Arguably the absolute closest we can get (besides performance art) to participating in an continuing creative process is a form of digital media and hellooo wave it's the interweb. Which like aldous huxley so perfickly described in 1934, does indeed contain an awful lot of trash, but some fine talent also smile

I know this has gone quite off the topic of matts' original post, which i do mostly agree with actually, but i'm inclined to fight the side of digital media lest it all gets consigned to the realm of inferior mass produced art... I do think that video viewing can be 'revalued' if it ever got devalued, and the creative potential that digital media combined with performance art could offer is huge and still waiting to be explored. I hope that it would have value in itself as well as adding more value to the live version for it being completely different.

maybe. smile


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BansheeCat
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Posted:Si, can you elaborate and or explain why "embodiment, mass, temporality, the incommensurable opposition between artist and audience and the notion of completion" might whither in the digital age?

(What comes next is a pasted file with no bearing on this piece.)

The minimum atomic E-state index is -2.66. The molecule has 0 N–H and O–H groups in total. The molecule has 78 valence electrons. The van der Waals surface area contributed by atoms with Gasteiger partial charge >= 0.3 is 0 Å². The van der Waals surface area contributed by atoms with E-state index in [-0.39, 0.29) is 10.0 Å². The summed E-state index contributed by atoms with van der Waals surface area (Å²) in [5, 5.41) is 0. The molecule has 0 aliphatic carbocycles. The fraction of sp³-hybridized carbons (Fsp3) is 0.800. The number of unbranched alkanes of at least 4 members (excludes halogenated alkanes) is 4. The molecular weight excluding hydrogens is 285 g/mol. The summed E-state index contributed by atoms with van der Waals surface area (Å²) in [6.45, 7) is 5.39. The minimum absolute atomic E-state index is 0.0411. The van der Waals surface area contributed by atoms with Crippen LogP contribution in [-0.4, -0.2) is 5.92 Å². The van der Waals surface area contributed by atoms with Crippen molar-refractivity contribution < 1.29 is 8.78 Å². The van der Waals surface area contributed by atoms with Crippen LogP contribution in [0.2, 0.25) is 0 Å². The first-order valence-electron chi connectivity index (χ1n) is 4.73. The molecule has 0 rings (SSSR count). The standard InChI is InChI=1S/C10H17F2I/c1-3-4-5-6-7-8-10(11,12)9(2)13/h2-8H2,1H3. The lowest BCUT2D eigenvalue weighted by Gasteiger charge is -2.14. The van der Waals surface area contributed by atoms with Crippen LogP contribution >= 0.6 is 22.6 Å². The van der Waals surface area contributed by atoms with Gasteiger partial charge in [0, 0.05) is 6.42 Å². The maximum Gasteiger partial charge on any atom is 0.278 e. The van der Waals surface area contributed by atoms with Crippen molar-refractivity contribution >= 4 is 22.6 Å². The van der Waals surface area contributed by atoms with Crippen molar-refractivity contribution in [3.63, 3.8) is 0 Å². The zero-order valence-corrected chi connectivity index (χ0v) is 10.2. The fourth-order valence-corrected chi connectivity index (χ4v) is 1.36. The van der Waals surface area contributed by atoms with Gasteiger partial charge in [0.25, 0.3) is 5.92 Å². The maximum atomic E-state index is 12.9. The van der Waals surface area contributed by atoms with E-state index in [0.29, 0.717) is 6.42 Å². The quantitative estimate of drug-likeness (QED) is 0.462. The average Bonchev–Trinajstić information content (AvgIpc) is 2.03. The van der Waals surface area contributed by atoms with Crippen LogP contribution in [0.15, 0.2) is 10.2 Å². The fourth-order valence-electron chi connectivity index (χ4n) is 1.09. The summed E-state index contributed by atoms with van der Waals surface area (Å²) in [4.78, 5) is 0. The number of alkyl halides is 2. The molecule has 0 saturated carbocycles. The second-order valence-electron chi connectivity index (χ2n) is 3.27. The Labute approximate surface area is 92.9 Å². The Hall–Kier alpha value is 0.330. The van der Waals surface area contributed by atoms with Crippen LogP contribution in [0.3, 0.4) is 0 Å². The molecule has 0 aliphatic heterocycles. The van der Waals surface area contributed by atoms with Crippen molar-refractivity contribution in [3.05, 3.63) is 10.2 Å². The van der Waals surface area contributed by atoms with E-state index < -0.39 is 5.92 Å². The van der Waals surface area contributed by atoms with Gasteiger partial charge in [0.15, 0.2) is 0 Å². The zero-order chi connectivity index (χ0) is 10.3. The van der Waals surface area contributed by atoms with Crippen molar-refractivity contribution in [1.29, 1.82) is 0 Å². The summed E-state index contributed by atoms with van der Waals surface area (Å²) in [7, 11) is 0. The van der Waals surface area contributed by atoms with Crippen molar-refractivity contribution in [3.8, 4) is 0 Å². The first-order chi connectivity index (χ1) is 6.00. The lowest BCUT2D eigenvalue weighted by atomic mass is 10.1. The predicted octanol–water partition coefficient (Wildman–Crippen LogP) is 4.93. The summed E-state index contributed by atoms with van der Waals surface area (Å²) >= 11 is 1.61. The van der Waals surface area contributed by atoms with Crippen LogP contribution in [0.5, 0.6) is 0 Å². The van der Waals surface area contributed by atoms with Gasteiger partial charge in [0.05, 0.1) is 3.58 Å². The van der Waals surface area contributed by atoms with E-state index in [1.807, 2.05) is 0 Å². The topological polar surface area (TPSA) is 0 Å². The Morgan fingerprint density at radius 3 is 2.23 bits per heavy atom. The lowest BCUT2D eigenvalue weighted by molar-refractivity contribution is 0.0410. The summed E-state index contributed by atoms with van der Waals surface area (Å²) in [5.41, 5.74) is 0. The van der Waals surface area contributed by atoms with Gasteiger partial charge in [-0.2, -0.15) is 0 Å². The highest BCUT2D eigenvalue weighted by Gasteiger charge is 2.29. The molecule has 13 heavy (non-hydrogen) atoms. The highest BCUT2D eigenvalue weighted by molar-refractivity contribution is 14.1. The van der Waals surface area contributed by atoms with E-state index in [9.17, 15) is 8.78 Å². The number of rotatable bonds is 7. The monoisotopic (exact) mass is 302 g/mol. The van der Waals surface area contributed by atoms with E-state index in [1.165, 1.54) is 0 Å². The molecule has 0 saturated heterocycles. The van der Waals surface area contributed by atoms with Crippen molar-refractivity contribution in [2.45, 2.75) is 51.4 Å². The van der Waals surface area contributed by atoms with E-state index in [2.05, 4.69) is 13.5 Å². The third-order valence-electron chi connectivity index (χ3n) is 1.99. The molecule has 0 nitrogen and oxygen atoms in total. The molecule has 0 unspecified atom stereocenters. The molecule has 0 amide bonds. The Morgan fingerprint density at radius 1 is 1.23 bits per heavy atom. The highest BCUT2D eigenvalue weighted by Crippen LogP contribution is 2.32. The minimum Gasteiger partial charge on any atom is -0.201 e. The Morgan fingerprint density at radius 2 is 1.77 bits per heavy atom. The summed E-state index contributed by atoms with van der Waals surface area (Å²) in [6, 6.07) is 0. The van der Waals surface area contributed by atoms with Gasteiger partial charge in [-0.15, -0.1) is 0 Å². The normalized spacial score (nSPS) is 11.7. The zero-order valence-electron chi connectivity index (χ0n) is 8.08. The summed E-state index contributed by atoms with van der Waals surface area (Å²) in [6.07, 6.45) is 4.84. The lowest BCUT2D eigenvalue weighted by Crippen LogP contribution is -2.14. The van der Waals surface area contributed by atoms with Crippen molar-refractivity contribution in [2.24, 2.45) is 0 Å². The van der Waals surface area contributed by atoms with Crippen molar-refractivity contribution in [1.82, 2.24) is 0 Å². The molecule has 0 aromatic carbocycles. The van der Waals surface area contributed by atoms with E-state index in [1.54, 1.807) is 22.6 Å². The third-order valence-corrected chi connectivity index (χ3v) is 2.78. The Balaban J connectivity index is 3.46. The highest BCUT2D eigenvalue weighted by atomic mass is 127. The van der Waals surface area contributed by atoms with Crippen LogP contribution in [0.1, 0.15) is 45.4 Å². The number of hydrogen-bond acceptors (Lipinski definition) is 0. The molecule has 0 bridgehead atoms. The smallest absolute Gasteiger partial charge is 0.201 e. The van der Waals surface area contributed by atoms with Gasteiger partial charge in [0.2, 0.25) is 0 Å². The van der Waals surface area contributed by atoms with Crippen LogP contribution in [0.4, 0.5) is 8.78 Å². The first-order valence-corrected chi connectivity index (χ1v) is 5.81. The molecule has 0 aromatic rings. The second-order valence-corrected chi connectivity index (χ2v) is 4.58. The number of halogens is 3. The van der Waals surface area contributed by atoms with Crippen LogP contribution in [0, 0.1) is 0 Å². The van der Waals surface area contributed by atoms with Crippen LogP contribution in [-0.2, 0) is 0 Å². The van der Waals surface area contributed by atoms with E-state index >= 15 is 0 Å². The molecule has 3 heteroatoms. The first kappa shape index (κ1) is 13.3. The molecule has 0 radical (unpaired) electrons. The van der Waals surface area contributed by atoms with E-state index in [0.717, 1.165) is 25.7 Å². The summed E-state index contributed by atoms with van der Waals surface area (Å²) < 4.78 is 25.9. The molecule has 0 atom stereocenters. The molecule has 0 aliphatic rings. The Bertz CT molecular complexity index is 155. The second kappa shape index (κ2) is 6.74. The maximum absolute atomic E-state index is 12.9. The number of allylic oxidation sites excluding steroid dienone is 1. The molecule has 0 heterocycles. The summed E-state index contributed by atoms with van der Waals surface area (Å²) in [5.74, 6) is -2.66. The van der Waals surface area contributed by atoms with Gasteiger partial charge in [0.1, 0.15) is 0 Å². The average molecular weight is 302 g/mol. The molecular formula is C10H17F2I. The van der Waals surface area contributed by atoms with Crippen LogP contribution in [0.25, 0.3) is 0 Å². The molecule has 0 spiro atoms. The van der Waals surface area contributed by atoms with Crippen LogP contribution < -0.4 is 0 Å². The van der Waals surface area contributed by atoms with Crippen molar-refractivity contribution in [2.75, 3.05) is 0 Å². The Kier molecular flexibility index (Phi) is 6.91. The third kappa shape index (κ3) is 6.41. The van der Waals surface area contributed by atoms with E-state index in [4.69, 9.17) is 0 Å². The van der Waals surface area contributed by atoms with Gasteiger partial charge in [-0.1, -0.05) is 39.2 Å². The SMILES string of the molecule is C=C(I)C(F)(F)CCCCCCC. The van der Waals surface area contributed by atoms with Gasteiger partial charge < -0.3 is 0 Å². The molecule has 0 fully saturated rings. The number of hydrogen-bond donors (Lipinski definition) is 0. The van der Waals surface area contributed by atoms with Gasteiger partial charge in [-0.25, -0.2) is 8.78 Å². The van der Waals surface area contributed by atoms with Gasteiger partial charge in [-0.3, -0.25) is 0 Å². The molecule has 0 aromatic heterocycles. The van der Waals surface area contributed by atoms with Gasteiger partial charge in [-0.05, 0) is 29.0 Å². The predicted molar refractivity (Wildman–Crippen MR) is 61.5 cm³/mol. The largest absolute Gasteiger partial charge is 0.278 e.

I'm curious...Reading the essay you quote to see if I can figure it out, but still jet lagged so an explanation might help!


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ickleMatt
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Posted:In the previous posts there seems to be an assumed dicotomy between digital art and live art; this doesn't have to be the case.

I think that there is great potential to develop a form of digital creation which is performed live. VJs already do something like this, but I think there is plenty of scope to take this further. New forms of input such as motion sensors could allow the artist to not only create in the real world but simultanously in the digital world aswell.

Imagine you go to see a show and on the way out you are given a newly burnt DVD of the unique performance!